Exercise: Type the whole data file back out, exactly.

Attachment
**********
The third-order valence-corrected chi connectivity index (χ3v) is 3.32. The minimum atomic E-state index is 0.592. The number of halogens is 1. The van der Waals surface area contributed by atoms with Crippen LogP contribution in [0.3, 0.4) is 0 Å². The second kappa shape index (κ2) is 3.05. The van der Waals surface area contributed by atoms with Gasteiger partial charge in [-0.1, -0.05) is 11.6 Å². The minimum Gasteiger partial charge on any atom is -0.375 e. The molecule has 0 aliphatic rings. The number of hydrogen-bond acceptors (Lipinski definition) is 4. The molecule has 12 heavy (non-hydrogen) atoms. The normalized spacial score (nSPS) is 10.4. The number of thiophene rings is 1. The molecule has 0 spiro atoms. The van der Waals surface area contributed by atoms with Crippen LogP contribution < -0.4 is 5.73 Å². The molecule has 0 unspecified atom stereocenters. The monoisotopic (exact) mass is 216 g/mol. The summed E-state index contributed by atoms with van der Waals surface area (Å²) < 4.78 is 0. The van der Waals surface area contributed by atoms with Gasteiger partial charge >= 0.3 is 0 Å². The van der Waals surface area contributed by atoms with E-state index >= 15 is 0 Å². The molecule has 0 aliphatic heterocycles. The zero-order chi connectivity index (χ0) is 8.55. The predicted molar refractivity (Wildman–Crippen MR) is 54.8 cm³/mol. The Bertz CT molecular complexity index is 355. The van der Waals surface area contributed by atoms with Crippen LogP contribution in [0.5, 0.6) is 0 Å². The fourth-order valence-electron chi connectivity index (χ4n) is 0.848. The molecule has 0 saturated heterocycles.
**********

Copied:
The third-order valence-corrected chi connectivity index (χ3v) is 3.32. The minimum atomic E-state index is 0.592. The number of halogens is 1. The van der Waals surface area contributed by atoms with Crippen LogP contribution in [0.3, 0.4) is 0 Å². The second kappa shape index (κ2) is 3.05. The van der Waals surface area contributed by atoms with Gasteiger partial charge in [-0.1, -0.05) is 11.6 Å². The minimum Gasteiger partial charge on any atom is -0.375 e. The molecule has 0 aliphatic rings. The number of hydrogen-bond acceptors (Lipinski definition) is 4. The molecule has 12 heavy (non-hydrogen) atoms. The normalized spacial score (nSPS) is 10.4. The number of thiophene rings is 1. The molecule has 0 spiro atoms. The van der Waals surface area contributed by atoms with Crippen LogP contribution < -0.4 is 5.73 Å². The molecule has 0 unspecified atom stereocenters. The monoisotopic (exact) mass is 216 g/mol. The summed E-state index contributed by atoms with van der Waals surface area (Å²) < 4.78 is 0. The van der Waals surface area contributed by atoms with Gasteiger partial charge >= 0.3 is 0 Å². The van der Waals surface area contributed by atoms with E-state index >= 15 is 0 Å². The molecule has 0 aliphatic heterocycles. The zero-order chi connectivity index (χ0) is 8.55. The predicted molar refractivity (Wildman–Crippen MR) is 54.8 cm³/mol. The Bertz CT molecular complexity index is 355. The van der Waals surface area contributed by atoms with Crippen LogP contribution in [0.5, 0.6) is 0 Å². The fourth-order valence-electron chi connectivity index (χ4n) is 0.848. The molecule has 0 saturated heterocycles.